@T.. : Is that a typo ? did you meant "formal arguments" rather than "informal" ? Should the temporal order in which humans discovered the complex number system should be considered important? One could very well start with $\mathbb{C}$ and consider $\mathbb{R}$ within $\mathbb{C}$ instead. –  Arjang Dec 11 '10 at 12:37

8 Answers 8

up vote 30 down vote accepted

I believe this is a common misconception. Here in Sweden we (or at least I) was taught that $i^2 = -1$, not that $\sqrt{-1} = i$. They are two fundamentally different statements. Of course most of the time one chooses $\sqrt{-1} = i$ as the principal branch of the square root.

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@Arjang The two statements $i^2 = -1$ and $\sqrt{-1} = i$ are not equivalent statements. Suppose they were equivalent. Then one would also have to say that $(-i)^2 = -1$ and $\sqrt{-1} = -i$ are equivalent statements. Since both $i^2 = -1$ and $(-i)^2 = -1$ are true, their (supposedly) equivalent statements must also be true, i.e. $\sqrt{-1} = i$ and $\sqrt{-1} = -i$. But this implies $i = -i$, which is a contraditction. Therefore the supposed equivalence is false. –  Alex Basson Dec 11 '10 at 14:48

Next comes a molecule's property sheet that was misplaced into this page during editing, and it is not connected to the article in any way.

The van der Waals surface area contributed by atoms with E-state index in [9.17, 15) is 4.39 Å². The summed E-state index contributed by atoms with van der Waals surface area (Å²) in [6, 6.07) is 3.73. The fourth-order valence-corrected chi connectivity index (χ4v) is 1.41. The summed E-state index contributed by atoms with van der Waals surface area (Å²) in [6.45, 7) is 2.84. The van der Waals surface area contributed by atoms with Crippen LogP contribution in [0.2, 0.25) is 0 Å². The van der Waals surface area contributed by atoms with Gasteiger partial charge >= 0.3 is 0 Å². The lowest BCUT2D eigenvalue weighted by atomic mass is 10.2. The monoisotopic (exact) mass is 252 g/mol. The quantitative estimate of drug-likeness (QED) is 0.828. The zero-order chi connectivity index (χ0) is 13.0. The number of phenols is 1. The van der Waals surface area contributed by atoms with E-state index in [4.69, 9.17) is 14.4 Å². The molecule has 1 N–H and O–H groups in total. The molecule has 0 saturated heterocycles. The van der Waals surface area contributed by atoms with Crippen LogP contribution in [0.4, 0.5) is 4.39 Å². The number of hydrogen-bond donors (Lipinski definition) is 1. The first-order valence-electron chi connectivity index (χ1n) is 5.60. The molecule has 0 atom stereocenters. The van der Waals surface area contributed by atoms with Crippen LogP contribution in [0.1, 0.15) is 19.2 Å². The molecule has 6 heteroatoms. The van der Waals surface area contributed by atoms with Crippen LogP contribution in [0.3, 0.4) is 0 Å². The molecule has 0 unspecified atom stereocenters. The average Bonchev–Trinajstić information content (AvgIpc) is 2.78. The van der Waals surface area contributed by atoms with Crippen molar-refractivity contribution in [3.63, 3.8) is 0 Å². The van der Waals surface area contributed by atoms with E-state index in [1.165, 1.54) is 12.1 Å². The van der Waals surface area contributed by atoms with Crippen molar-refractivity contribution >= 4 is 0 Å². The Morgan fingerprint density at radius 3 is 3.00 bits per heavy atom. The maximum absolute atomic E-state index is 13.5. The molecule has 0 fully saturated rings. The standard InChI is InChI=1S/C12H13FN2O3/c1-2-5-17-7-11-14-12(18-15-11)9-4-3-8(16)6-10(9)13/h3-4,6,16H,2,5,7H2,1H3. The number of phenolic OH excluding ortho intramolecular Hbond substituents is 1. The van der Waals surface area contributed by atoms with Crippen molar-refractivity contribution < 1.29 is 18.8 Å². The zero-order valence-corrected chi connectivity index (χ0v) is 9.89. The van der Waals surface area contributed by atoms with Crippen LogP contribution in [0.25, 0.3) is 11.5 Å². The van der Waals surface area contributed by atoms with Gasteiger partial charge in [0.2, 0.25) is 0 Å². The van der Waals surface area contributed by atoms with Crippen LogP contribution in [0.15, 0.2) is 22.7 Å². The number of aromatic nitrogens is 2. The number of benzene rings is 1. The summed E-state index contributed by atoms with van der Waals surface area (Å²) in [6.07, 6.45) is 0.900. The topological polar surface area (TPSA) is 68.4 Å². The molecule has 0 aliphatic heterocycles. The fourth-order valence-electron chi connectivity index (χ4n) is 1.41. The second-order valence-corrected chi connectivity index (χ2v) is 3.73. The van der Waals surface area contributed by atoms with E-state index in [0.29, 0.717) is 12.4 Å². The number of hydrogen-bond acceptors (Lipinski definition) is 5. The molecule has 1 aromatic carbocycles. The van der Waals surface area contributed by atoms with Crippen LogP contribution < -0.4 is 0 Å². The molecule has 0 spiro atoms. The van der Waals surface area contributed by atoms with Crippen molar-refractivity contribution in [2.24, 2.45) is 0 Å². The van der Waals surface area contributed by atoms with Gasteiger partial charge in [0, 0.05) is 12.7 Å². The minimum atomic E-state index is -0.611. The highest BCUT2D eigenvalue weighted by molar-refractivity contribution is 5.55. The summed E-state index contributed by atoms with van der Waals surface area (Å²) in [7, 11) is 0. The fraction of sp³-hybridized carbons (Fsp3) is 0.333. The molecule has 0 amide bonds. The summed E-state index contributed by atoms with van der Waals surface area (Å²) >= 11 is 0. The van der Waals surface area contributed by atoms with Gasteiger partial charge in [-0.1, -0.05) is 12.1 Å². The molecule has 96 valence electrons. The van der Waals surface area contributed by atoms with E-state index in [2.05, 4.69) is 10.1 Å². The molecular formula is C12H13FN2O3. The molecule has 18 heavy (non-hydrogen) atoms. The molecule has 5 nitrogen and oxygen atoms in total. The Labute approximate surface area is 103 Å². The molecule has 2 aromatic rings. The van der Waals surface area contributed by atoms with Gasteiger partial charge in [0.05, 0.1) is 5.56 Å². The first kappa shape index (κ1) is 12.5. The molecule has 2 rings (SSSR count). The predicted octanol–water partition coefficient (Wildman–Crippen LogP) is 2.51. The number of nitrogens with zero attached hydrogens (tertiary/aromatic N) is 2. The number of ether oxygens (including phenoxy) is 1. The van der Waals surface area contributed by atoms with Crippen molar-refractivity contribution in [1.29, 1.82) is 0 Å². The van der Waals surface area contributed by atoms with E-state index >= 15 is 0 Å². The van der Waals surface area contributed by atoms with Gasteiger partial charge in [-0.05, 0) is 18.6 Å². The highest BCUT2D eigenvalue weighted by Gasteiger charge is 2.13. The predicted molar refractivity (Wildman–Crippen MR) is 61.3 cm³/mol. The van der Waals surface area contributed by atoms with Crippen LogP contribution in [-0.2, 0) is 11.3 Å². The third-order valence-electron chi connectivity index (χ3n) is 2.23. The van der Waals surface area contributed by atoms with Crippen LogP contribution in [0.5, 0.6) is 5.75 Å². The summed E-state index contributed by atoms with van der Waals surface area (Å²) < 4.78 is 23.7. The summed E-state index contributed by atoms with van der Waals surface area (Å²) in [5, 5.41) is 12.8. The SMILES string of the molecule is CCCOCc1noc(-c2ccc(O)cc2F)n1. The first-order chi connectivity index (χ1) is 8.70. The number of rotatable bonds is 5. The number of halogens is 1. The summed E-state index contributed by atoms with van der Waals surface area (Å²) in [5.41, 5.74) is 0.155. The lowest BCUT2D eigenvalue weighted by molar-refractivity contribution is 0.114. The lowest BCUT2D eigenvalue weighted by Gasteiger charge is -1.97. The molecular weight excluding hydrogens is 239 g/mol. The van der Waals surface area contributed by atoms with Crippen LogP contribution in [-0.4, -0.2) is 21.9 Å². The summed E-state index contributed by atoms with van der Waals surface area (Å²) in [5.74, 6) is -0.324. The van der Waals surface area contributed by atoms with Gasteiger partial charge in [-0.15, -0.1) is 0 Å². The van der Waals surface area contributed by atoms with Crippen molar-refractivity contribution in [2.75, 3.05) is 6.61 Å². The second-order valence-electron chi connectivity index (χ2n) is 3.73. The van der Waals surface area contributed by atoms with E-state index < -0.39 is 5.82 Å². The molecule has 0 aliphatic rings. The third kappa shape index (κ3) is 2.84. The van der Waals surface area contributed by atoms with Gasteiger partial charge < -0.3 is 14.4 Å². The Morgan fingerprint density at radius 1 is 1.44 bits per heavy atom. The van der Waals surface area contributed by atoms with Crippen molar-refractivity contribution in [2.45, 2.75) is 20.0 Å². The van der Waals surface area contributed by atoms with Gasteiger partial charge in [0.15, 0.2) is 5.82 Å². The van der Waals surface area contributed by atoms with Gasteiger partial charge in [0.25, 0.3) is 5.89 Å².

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@Arjang: We've gone through this before: $\sqrt{}$ is a function, not short-hand for "is a number whose square is equal to". $\sqrt{4}=-2$ is incorrect if you are using the symbol to denote the function, while "$-2$ is a number whose square is $4$" is correct. We do not "know for sure" that $\sqrt{4}=-2$ and $\sqrt{4}=2$ is correct; in fact, you are advocating that we should eliminate transitivity of the "=" symbol, a far more radical departure than the simple convention that $\sqrt{}$ represents a function. –  Arturo Magidin Dec 11 '10 at 19:55